EMAIL THIS PAGE TO A FRIEND

Environment international

Background exposure to persistent organic pollutants predicts stroke in the elderly.


PMID 22809777

Abstract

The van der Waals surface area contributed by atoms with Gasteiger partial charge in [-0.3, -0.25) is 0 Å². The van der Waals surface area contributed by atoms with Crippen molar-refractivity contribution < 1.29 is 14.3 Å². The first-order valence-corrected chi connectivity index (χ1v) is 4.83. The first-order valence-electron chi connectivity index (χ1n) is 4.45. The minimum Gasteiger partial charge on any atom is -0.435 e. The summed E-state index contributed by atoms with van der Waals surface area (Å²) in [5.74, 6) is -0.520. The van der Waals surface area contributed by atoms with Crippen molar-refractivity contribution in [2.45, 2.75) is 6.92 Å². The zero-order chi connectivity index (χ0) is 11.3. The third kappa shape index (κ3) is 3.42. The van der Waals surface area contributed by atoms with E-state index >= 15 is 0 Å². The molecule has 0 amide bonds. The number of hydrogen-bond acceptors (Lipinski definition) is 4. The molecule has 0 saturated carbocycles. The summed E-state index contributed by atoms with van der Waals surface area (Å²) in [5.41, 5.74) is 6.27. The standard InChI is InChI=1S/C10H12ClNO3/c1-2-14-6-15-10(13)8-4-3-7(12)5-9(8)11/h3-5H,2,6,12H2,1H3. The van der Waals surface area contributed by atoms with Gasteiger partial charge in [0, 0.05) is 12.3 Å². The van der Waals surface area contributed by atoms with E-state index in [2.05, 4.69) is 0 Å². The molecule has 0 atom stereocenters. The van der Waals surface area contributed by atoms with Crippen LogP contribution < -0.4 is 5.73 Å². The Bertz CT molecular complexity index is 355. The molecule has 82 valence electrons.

Background exposure to persistent organic pollutants (POPs), lipophilic xenobiotics that accumulate mainly in adipose tissue, has recently emerged as a new risk factor for cardiovascular diseases. This prospective study was performed to evaluate if plasma concentrations of selected POPs predict incident stroke among the elderly. Twenty-one POPs (including 16 polychlorinated biphenyl (PCB) congeners, 3 organochlorine (OC) pesticides, 1 brominated diphenyl ether (BDE), and 1 dioxin) were measured in plasma collected at baseline in 898 participants aged 70 years of the Prospective Investigation of the Vasculature in Uppsala Seniors (PIVUS). Stroke diagnosis was validated by hospital records. During the five year follow-up, 35 subjects developed hospital-treated stroke. After adjusting for known stroke risk factors, most PCBs with 4, 5, or 6 chlorine atoms, p,p'-DDE, trans-nonachlor, and octachlorodibenzo-p-dioxin significantly predicted the risk of stroke. Across quartiles of summary measures of PCBs and OC pesticides, the adjusted ORs were 1.0, 0.8 (95% confidence interval: 0.2-2.5), 1.2 (0.4-3.4), and 2.1 (0.7-6.2) for PCBs and 1.0, 1.2 (0.3-4.2), 2.3 (0.7-6.9), and 3.0 (1.0-9.4) for OC pesticides (P for trend=0.11 and 0.03, respectively). The adjusted ORs among participants ≥ 90th percentile of the summary measures were 5.5 (1.7-18.1) for PCBs and 4.0 (1.1-14.6) for OC pesticides; corresponding ORs for those ≥ 95th percentile were 7.8 (2.1-29.6) and 9.5 (2.3-38.9). Background exposure to POPs may play an important role in development or progression of stroke in the elderly.